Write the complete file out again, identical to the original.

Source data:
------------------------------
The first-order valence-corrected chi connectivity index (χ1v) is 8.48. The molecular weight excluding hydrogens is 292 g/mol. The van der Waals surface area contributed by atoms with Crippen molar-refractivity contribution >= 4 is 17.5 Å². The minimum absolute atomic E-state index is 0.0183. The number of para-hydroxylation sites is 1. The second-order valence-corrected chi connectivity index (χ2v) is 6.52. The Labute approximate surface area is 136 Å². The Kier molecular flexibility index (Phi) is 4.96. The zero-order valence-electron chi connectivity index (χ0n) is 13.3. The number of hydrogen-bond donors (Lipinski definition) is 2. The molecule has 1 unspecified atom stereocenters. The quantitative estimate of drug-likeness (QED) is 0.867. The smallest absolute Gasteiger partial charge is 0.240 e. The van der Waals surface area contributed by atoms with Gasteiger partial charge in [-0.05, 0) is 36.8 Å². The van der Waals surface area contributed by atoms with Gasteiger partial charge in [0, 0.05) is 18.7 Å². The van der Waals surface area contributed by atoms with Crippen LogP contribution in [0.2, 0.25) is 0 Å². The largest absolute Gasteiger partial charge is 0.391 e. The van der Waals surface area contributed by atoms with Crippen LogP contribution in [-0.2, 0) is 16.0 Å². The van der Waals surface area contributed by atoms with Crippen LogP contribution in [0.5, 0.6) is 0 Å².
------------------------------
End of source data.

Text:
The first-order valence-corrected chi connectivity index (χ1v) is 8.48. The molecular weight excluding hydrogens is 292 g/mol. The van der Waals surface area contributed by atoms with Crippen molar-refractivity contribution >= 4 is 17.5 Å². The minimum absolute atomic E-state index is 0.0183. The number of para-hydroxylation sites is 1. The second-order valence-corrected chi connectivity index (χ2v) is 6.52. The Labute approximate surface area is 136 Å². The Kier molecular flexibility index (Phi) is 4.96. The zero-order valence-electron chi connectivity index (χ0n) is 13.3. The number of hydrogen-bond donors (Lipinski definition) is 2. The molecule has 1 unspecified atom stereocenters. The quantitative estimate of drug-likeness (QED) is 0.867. The smallest absolute Gasteiger partial charge is 0.240 e. The van der Waals surface area contributed by atoms with Gasteiger partial charge in [-0.05, 0) is 36.8 Å². The van der Waals surface area contributed by atoms with Gasteiger partial charge in [0, 0.05) is 18.7 Å². The van der Waals surface area contributed by atoms with Crippen LogP contribution in [0.2, 0.25) is 0 Å². The largest absolute Gasteiger partial charge is 0.391 e. The van der Waals surface area contributed by atoms with Crippen LogP contribution in [-0.2, 0) is 16.0 Å². The van der Waals surface area contributed by atoms with Crippen LogP contribution in [0.5, 0.6) is 0 Å².